Finally an End to Annoying Thrush
In our last thrush post we learned what thrush actually is and what causes it to develop. We also give tips on how to recognize the first signs of thrush.
Today's post is about Amelie and her horse who had to deal with stubborn, long-lasting thrush. Amelie has found a way to combat thrush in her horse and has given us her experiences in writing. In the following, you can read how the two of the thrush declared war.
My horse has thrush and now?
Today I would like to tell you about the treatment of thrush or report how I managed to successfully combat thrush in my horse.
In the pictures, you can see very clearly the symptoms of thrush. Unfortunately, despite a few attempts at treatment, we were unable to get the thrush under control. But since my horse was in pain, I didn't want to give up his hooves and started a new try with the Stiefel products.
Before the treatment, I asked my blacksmith to take another look at the hoof and cut out the affected areas as best as possible.
Once a day I applied Stiefel Strahl Protect to the ray and very carefully to the furrow. The attacked hoof frog should be protected from external influences such as ammonia and/or urine. In addition, Strahl Protect has dried out the frog a little and thus changed the environment in the hoof and made it more difficult for bacteria and fungi to multiply. Thanks to the well-shaped bottleneck of the product, I was able to treat even the deeper holes in the jet well.
The quality of the hoof horn was really bad. You could easily pinch the hoof almost anywhere with your finger. There was no longer any question of a firm hoof horn. So I used the Boot Huf Hardener on and under the hoof once a day. It took a while, but after two weeks the hoof horn finally got harder again. In addition, the hoof was also protected from the ingress of harmful substances by Stiefel Hoof Hardener.
I also wanted to support the immune function and the formation of new horns and have decided to give Stiefel Zink Plus daily. I fed my horse 25g of Zinc Plus once a day (attention: information varies according to horse size and weight). Why did I choose Zink Plus of all places? Because Zinc Plus contains a high proportion of zinc chelate. Zinc chelate is best metabolized by horses.
Chelates are organically bound and can therefore be used directly and no longer have to be "broken up" via the liver in order to arrive at the right place in the body. Among other things, zinc is an important component of the horn, which is needed for a healthy hoof.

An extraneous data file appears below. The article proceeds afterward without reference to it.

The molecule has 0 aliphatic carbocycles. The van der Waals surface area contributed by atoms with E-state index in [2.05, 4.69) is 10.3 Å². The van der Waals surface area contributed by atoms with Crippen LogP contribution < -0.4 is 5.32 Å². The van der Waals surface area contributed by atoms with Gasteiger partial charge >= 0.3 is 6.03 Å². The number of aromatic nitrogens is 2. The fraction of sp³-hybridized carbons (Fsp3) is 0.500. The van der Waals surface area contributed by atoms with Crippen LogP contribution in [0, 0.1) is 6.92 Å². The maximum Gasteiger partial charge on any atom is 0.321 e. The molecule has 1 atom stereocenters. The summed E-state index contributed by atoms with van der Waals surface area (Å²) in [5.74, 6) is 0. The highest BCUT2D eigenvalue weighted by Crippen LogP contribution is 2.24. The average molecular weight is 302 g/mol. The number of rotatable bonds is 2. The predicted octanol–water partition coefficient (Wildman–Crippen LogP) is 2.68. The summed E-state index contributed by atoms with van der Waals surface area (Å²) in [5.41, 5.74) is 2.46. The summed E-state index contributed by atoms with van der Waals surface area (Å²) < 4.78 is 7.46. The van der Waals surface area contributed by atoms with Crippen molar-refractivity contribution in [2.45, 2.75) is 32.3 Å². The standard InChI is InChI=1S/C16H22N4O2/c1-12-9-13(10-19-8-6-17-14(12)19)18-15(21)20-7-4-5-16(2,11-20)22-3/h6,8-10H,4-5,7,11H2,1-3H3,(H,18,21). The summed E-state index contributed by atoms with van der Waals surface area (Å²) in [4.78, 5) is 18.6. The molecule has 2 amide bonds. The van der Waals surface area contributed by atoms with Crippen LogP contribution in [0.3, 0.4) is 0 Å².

Since I really enjoy treating diseases with phytotherapy, i.e. herbs and plants, I have selected suitable products that can help with my treatment of thrush. Meadowsweet and Willow Bark are said to help with regeneration and blood circulation in the hoof. So my horse got around 40g willow bark and 25g meadowsweet once a day. I chose these two products because they can relieve pain. My horse really enjoyed eating both products. But he didn't get both for longer than 3 weeks!
As mentioned above, the detoxification processes are an important factor in causing thrush. So that my horse is supported in terms of detoxification, I fed him kidney herbs and nettle in addition. The kidney herb mixture has valuable substances to support kidney function and thus detoxification. The medicinal plant nettle is said to have the same effect. It also has a diuretic effect and can thus support the detoxification processes. I mixed 40g of kidney herbs and 40g of nettles into the food every day.
Of course, I paid very close attention to the hygiene in the open stable during the treatment. That meant: at least once a day peck, muck the box and freshly litter it. In addition, I always consulted my blacksmith and moved my horse regularly, at least 6 times a week - even if it was just a relaxed walk through the forest. Before moving, I cleaned the hoof with clean (!) Water and treated it with colloidal silver (200ppm). After the exercise, I then used the boots products mentioned above.
After only 5 weeks you could see a big difference and my horse seemed much more active and walked painlessly across the meadow.
I am totally happy to have started this experiment again and can recommend my approach to treating thrush. Of course, you have to deal with each horse individually, but the foundation stone of the treatment will probably be able to help every horse and every owner.
So STOP the thrush and finally put an end to this annoying disease.